Time Enough (Star Trek: TOS story by Lelamarie S. Kreidler)

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Star Trek TOS Fanfiction
Title: Time Enough
Author(s): Lelamarie S. Kreidler
Date(s): 1969
Length: 14 pages (in Spockanalia)
Genre: het
Fandom: Star Trek: The Original Series
External Links: online here

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Time Enough is a het Star Trek: TOS story by Lelamarie S. Kreidler that is in Spockanalia #4. It was written when Star Trek was still on the air.

"Time Enough" is notable for two reasons:

First, it is the first fan-published relationship story featuring Spock. It concerns Spock's next pon farr and how he seeks out and mates with Lian Jameson, a part-Vulcan woman who is the head of the ship's Alien Research section. The two part amicably without bonding or any form of commitment when she is called back to Vulcan.

Second, "Time Enough" is the first fan-published writing to use double slash marks // to enclose telepathic dialogue. Using // around telepathic dialogue in fan fic appears to be a custom of early Star Trek fanfic.

At the time, telepathic dialogue in science fiction used italics or, as in Robert Heinlein's Stranger in a Strange Land, ("italicized parenthetical quotes"). Since fanzines were produced on typewriters, the use of italics was impractical. Lorrah was apparently concerned that simple ("parenthetical quotes") would not be understood.

Lelamarie S. Kreidler, the author of "Time Enough" had this explanation at the beginning of her story: "[The time of this story is the future indefinite. The girl involved is, like Spock, a Terran-Vulcan hybrid, although her mother was of Vulcan and her father was a former Star Fleet officer living on Vulcan. To indicate communication from mind to mind, which is common among Vulcans, I have used the slash symbols instead of quotation marks. Thus, //...//, instead of "...", to show that the dialogue is not spoken aloud. L.S.K]."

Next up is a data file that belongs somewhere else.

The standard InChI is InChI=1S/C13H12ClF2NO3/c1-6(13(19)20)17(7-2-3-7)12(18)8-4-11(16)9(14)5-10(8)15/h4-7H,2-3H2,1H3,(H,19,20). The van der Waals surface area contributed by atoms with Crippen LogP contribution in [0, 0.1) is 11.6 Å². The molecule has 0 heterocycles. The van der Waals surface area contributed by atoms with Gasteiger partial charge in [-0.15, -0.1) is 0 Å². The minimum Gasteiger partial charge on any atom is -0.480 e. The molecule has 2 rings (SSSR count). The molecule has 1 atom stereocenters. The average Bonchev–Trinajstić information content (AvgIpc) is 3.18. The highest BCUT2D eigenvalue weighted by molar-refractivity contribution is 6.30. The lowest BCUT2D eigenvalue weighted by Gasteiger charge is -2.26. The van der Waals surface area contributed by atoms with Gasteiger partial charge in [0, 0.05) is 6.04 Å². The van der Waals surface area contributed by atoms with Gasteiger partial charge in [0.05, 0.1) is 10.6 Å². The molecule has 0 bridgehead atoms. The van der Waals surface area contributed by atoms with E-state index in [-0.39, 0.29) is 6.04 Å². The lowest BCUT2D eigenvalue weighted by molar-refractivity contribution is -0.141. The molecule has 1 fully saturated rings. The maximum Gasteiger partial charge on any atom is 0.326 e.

In Boldly Writing, Verba wrote:

Years later, Jean Lorrah, in her first solo professional novel, also used such marks to distinguish spoken dialogue from telepathic dialogue. When I asked her why she used this indicator without explanation, saying that readers of her books who were not also fanzine readers might not understand this, she replied it was a commonly-known indicator, and that she thought no explanation was necessary.

Some Sample Art

Reactions and Reviews

The editors anticipated heavy backlash for "Time Enough" in Spockanalia #4 and "The Alternate" in "Spockanalia" #3:

We've been told that a couple of the items in Spockanalia #3 are embarrassing, dirty, or downright trashy. If we've embarrassed you, we are sincerely sorry. The recurrence of the theme of sex isn't surprising. Sex is a recurrent theme of life. The recurrence of the theme of sex involving Spock is also unsurprising. We Star Trek femmefans find him attractive and highly masculine. Some of us are articulate, and the result is predictable (and even logical.)

If anyone is seriously concerned.,.psychiatrists regard such feelings as perfectly normal (if they are non-obsessive) and artistic endeavour as a healthy outlet.

Perhaps some of our readers are too accustomed to the tradition, in popular literature, of the male protagonist being aroused by the presence of attractive women. When they find that women write it the other way around, they find it strange. We, the editors of Spockanalia, try our best to print only material which we consider well-written, interesting to us, and written within our format. We do not choose to limit ourselves by eliminating one effective segment of our submissions.